Many idioms however are not difficult to interpret. They are understood directly and not figuratively. such as these examples: 

Waste not, want not. To err is human (to forgive divine).  In conversation the other party may exppress the second or consequential part. Which means you understand each other. You are in the same wavelength of discussion, so to speak.

An idiom (Latin: idioma, "special property", from Greek: idíōma, "special feature, special phrasing, a peculiarity, " is a phrase or affix that has a figurative, or sometimes literal, meaning. 

These are common idioms and their meanings: 

1. During a downpour or heavy rain it's common to hear some one say, It's raining cats and dogs.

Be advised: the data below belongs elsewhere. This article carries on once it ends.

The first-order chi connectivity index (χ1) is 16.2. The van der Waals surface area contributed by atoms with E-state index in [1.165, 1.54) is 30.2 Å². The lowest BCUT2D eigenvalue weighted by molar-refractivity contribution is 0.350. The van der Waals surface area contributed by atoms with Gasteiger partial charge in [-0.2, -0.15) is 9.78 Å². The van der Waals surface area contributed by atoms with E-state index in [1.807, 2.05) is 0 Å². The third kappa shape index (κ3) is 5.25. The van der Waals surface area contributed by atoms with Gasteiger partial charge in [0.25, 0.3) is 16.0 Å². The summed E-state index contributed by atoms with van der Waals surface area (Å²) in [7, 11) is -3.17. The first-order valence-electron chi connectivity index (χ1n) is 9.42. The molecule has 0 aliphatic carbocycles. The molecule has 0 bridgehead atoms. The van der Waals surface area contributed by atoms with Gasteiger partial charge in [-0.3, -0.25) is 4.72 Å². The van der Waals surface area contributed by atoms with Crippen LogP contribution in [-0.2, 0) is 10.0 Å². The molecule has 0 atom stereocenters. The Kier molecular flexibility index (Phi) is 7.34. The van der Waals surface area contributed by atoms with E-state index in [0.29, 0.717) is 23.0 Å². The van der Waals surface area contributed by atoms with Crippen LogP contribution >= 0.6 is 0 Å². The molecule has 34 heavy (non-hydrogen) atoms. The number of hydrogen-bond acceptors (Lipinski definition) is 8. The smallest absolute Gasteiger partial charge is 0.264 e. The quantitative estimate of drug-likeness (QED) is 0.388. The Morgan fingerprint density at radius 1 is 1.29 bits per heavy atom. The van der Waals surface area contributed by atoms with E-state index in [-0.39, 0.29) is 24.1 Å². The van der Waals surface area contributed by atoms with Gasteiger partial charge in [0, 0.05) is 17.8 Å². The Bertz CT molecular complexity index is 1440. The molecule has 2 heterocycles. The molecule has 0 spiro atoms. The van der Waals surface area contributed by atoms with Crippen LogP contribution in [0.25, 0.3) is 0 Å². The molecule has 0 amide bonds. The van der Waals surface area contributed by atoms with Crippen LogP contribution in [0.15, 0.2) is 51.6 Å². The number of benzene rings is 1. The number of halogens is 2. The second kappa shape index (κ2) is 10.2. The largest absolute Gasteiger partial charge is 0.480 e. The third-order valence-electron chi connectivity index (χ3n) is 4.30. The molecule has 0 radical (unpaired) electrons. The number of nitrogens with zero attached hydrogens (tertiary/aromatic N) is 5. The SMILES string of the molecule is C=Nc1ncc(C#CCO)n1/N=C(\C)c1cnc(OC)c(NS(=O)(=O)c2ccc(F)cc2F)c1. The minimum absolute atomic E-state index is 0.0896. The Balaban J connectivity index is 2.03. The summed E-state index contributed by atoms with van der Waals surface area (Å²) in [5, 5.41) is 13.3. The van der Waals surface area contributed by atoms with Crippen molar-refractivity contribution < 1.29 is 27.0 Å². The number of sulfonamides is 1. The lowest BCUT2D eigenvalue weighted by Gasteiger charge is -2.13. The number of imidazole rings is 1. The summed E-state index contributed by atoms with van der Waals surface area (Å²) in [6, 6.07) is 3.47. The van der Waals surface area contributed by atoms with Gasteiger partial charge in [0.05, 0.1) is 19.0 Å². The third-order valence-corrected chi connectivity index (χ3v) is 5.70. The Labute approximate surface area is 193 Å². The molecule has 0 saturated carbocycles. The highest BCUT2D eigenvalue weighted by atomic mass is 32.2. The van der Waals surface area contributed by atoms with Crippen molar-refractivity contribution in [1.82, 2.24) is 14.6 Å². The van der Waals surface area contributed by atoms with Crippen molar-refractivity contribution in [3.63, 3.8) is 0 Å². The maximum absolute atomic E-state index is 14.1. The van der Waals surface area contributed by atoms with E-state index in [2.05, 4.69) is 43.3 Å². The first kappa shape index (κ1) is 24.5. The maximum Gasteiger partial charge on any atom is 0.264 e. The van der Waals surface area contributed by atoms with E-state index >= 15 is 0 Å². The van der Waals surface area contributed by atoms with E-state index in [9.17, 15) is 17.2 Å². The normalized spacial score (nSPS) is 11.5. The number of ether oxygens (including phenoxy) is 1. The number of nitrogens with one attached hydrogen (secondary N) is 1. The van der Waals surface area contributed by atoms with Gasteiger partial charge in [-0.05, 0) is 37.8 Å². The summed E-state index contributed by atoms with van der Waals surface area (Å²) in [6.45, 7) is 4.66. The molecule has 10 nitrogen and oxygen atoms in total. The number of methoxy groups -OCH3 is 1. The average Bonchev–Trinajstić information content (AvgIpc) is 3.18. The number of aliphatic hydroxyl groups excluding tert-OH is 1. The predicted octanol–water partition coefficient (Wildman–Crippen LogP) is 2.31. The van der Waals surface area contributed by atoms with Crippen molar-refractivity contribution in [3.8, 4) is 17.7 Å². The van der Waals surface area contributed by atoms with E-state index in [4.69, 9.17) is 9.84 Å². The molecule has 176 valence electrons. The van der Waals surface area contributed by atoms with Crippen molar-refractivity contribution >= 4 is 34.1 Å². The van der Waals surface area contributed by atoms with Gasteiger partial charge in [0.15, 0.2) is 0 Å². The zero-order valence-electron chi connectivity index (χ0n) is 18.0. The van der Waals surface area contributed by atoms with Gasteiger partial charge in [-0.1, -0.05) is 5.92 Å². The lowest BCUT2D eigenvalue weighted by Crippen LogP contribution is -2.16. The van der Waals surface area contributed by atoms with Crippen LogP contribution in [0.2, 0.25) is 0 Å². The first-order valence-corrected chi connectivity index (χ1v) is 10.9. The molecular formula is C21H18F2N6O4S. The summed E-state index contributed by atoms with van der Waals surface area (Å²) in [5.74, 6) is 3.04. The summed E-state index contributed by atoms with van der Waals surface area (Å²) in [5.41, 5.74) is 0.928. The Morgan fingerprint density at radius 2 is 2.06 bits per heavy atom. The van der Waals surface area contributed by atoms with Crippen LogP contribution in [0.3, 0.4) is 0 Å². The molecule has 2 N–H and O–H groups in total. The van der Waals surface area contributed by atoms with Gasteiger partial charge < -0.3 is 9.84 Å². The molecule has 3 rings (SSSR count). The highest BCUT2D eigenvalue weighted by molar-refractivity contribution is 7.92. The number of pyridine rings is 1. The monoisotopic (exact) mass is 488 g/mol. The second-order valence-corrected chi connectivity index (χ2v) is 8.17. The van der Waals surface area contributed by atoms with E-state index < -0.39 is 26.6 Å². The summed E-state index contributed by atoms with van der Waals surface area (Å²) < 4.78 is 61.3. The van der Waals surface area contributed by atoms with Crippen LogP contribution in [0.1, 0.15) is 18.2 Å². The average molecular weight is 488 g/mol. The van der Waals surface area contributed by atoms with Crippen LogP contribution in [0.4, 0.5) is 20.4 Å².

2. Letting out a secret.usually ends up in exclamation: Oh, you spilled the beans! 

3. You realize some one is pulling your leg. It's a trick, he is telling something untrue..

4. When will you drop her a line? It means to send her a note or call her.

5. You should keep an eye out for that. - to keep an eye out for something means to maintain awareness of it so that you notice it as it occurs.

6. You can manage a given situation. Talk to yourself, "I can't keep my head above water." 

7. In a thesis defense, the candidate had butterflies in her stomach. (very nervous)

8. Feeling blue? Are you sad? Monday Blues, a carry over of a bad weekend. 

9. It's a closed book. Our relationship is finished. .

10. The early bird gets the worm.  It's a very popular proverb, he who arrives early gets credit.  There is an advantage of being an early comer.  .